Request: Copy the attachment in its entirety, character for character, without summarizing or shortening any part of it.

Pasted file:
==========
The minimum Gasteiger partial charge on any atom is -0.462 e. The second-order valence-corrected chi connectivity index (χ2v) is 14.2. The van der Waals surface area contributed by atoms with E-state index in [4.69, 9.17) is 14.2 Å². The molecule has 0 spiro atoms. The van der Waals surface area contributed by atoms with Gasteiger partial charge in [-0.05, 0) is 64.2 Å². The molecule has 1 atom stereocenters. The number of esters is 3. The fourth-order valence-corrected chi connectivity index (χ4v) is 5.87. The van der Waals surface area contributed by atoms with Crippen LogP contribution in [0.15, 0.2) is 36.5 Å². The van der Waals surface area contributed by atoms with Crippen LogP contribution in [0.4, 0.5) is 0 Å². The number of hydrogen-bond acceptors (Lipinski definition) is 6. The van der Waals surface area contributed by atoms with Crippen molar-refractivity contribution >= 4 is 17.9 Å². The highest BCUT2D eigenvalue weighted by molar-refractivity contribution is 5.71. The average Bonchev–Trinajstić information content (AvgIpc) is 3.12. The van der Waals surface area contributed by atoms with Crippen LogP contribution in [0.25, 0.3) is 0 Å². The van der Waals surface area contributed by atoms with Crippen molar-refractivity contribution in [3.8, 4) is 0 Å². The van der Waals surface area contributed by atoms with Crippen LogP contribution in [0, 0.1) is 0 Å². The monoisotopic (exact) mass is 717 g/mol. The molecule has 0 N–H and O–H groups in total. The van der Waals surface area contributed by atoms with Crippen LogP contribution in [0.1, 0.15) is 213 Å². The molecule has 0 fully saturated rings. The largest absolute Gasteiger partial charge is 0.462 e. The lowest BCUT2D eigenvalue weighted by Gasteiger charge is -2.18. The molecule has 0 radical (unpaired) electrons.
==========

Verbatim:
The minimum Gasteiger partial charge on any atom is -0.462 e. The second-order valence-corrected chi connectivity index (χ2v) is 14.2. The van der Waals surface area contributed by atoms with E-state index in [4.69, 9.17) is 14.2 Å². The molecule has 0 spiro atoms. The van der Waals surface area contributed by atoms with Gasteiger partial charge in [-0.05, 0) is 64.2 Å². The molecule has 1 atom stereocenters. The number of esters is 3. The fourth-order valence-corrected chi connectivity index (χ4v) is 5.87. The van der Waals surface area contributed by atoms with Crippen LogP contribution in [0.15, 0.2) is 36.5 Å². The van der Waals surface area contributed by atoms with Crippen LogP contribution in [0.4, 0.5) is 0 Å². The number of hydrogen-bond acceptors (Lipinski definition) is 6. The van der Waals surface area contributed by atoms with Crippen molar-refractivity contribution >= 4 is 17.9 Å². The highest BCUT2D eigenvalue weighted by molar-refractivity contribution is 5.71. The average Bonchev–Trinajstić information content (AvgIpc) is 3.12. The van der Waals surface area contributed by atoms with Crippen LogP contribution in [0.25, 0.3) is 0 Å². The van der Waals surface area contributed by atoms with Crippen molar-refractivity contribution in [3.8, 4) is 0 Å². The van der Waals surface area contributed by atoms with Crippen LogP contribution in [0, 0.1) is 0 Å². The monoisotopic (exact) mass is 717 g/mol. The molecule has 0 N–H and O–H groups in total. The van der Waals surface area contributed by atoms with Crippen LogP contribution in [0.1, 0.15) is 213 Å². The molecule has 0 fully saturated rings. The largest absolute Gasteiger partial charge is 0.462 e. The lowest BCUT2D eigenvalue weighted by Gasteiger charge is -2.18. The molecule has 0 radical (unpaired) electrons.